A SCHOOL in North Oxford celebrated 120 years by inviting former pupils to celebrate the special occasion.

Wychwood School, in Banbury Road, welcomed hundreds of its ‘old girls’ – aged between 19 and 88 – as they reflected on the school’s history and how it has developed over the years.

Headteacher Andrea Johnson said that, while the school had changed over the past century, its core values are the same as when it first opened its doors.

She said: “It feels fantastic marking 120 years. We’re unusual as a small secondary girls’ school in Oxford that still has boarding, but it’s wonderful we’re still here and still doing what we’ve always believed we should be doing.

“We’ve had a lot of the old girls come back in to mark the occasion, and the majority have commented that the place is very different but very much the same.

"We do very different things – but the ethos hasn’t changed.”

The school’s old girls enjoyed re-uniting with each other for the event on June 24 and passing on life lessons to current students.

A play written especially for the occasion to capture the spirit of the institution was performed for pupils old and new.

Ms Johnson said the values the school keeps at its heart – the same as the values it opened with 120 years ago – were particularly important in the current political climate.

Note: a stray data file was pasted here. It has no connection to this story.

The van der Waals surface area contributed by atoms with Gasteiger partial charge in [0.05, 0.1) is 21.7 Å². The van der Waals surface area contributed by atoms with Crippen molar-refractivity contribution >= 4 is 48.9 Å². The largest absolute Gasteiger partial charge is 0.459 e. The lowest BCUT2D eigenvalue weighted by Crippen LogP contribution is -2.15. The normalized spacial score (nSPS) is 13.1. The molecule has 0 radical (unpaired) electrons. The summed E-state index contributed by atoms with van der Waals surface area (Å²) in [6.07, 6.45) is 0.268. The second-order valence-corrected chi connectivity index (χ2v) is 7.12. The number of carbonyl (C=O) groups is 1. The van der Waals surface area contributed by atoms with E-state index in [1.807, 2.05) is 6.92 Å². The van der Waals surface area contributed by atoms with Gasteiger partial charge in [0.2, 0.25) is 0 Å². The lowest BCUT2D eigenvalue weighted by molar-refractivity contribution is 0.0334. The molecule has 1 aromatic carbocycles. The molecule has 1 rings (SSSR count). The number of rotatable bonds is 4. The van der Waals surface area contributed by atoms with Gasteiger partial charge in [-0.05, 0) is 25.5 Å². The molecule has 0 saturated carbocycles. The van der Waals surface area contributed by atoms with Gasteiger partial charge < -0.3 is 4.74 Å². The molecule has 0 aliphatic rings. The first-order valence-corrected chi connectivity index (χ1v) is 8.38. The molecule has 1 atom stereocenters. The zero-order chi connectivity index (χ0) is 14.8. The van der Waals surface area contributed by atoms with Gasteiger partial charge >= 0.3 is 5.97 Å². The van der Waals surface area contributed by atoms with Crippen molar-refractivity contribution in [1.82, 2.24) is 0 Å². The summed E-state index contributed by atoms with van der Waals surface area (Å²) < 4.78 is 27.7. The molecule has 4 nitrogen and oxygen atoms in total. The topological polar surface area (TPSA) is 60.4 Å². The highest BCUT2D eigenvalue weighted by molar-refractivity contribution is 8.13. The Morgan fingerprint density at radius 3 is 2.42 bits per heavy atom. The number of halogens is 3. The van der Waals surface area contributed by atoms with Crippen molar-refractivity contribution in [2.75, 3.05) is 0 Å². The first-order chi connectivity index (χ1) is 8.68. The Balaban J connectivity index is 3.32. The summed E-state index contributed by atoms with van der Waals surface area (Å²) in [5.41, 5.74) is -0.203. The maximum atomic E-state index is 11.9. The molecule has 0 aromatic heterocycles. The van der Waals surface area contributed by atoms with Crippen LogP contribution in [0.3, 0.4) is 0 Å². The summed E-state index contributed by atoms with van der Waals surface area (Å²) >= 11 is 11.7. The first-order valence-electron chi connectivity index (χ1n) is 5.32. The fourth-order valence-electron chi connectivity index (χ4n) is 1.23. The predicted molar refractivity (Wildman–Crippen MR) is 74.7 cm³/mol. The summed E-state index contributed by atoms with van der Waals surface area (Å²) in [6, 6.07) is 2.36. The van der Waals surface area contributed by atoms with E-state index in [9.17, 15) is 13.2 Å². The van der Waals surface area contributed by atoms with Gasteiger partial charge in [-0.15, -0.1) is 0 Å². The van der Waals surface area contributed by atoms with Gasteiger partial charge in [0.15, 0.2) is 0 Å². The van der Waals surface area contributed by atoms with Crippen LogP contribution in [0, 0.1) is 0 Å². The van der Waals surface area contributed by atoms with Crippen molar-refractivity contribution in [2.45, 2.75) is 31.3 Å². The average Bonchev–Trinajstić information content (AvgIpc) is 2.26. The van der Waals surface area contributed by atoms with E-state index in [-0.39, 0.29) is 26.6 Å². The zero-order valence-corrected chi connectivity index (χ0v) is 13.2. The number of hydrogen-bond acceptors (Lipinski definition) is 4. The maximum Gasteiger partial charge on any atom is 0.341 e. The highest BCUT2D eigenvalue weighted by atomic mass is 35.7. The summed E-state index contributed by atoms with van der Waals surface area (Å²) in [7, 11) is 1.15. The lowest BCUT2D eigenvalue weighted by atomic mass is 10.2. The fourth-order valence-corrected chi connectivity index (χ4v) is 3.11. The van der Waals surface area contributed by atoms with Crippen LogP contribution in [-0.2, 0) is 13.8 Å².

She said: “There are distinctions between right and wrong and good and bad. People aren’t disposable.

"These things still stand – especially in the world we live in now.

"It really helps to have a strong ethos and values.

“Today you have things changing overnight. After the election, for example, we still have a Conservative Government but the manifesto has been largely junked and changed.

"You have Donald Trump saying one thing one day and another the next.

“In the long run, if you behave like that you end up with a complicated and difficult life.

"We’re truly committed to producing young people with integrity – and teaching them to know what matters in their lives.”

Wychwood School was opened with just two girls in 1897.

The school will continue to celebrate the anniversary with a range of activities.

Each year group has celebrated the birthday in its own way, with some making short films and others creating monologues.